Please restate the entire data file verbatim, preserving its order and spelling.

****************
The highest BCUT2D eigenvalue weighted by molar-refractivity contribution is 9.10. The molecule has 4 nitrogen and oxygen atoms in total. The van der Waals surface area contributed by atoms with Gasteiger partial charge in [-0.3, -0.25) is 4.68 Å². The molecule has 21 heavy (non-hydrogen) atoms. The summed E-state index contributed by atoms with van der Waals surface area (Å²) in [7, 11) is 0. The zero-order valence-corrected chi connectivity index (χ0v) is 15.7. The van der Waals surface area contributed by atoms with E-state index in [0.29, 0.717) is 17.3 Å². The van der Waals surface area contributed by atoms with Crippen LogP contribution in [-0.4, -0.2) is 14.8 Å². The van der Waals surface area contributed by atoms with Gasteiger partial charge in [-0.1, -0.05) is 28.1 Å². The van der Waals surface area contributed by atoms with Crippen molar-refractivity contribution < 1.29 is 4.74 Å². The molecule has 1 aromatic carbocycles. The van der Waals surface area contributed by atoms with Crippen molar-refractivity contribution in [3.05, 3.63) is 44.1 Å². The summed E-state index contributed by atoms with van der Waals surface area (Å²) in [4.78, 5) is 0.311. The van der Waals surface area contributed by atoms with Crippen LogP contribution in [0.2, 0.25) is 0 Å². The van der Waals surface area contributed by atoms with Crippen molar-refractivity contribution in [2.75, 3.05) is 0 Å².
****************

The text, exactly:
The highest BCUT2D eigenvalue weighted by molar-refractivity contribution is 9.10. The molecule has 4 nitrogen and oxygen atoms in total. The van der Waals surface area contributed by atoms with Gasteiger partial charge in [-0.3, -0.25) is 4.68 Å². The molecule has 21 heavy (non-hydrogen) atoms. The summed E-state index contributed by atoms with van der Waals surface area (Å²) in [7, 11) is 0. The zero-order valence-corrected chi connectivity index (χ0v) is 15.7. The van der Waals surface area contributed by atoms with E-state index in [0.29, 0.717) is 17.3 Å². The van der Waals surface area contributed by atoms with Crippen LogP contribution in [-0.4, -0.2) is 14.8 Å². The van der Waals surface area contributed by atoms with Gasteiger partial charge in [-0.1, -0.05) is 28.1 Å². The van der Waals surface area contributed by atoms with Crippen molar-refractivity contribution < 1.29 is 4.74 Å². The molecule has 1 aromatic carbocycles. The van der Waals surface area contributed by atoms with Crippen molar-refractivity contribution in [3.05, 3.63) is 44.1 Å². The summed E-state index contributed by atoms with van der Waals surface area (Å²) in [4.78, 5) is 0.311. The van der Waals surface area contributed by atoms with Crippen LogP contribution in [0.2, 0.25) is 0 Å². The van der Waals surface area contributed by atoms with Crippen molar-refractivity contribution in [2.75, 3.05) is 0 Å².